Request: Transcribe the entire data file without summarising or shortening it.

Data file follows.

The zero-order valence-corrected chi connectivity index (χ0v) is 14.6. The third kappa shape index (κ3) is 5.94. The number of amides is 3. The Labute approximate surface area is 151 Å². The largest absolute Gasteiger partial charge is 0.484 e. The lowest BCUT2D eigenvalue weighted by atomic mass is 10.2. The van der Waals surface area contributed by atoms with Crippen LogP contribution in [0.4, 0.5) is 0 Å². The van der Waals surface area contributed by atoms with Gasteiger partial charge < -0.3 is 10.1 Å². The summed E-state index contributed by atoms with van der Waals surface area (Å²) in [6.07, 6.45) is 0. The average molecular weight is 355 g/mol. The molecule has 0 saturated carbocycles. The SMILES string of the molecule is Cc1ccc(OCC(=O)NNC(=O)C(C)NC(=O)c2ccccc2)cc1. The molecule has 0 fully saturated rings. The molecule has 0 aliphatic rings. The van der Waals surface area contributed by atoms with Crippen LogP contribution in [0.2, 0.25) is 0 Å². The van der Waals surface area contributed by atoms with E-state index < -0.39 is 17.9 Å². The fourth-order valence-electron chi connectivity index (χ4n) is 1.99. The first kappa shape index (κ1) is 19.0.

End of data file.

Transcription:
The zero-order valence-corrected chi connectivity index (χ0v) is 14.6. The third kappa shape index (κ3) is 5.94. The number of amides is 3. The Labute approximate surface area is 151 Å². The largest absolute Gasteiger partial charge is 0.484 e. The lowest BCUT2D eigenvalue weighted by atomic mass is 10.2. The van der Waals surface area contributed by atoms with Crippen LogP contribution in [0.4, 0.5) is 0 Å². The van der Waals surface area contributed by atoms with Gasteiger partial charge < -0.3 is 10.1 Å². The summed E-state index contributed by atoms with van der Waals surface area (Å²) in [6.07, 6.45) is 0. The average molecular weight is 355 g/mol. The molecule has 0 saturated carbocycles. The SMILES string of the molecule is Cc1ccc(OCC(=O)NNC(=O)C(C)NC(=O)c2ccccc2)cc1. The molecule has 0 fully saturated rings. The molecule has 0 aliphatic rings. The van der Waals surface area contributed by atoms with Crippen LogP contribution in [0.2, 0.25) is 0 Å². The van der Waals surface area contributed by atoms with E-state index < -0.39 is 17.9 Å². The fourth-order valence-electron chi connectivity index (χ4n) is 1.99. The first kappa shape index (κ1) is 19.0.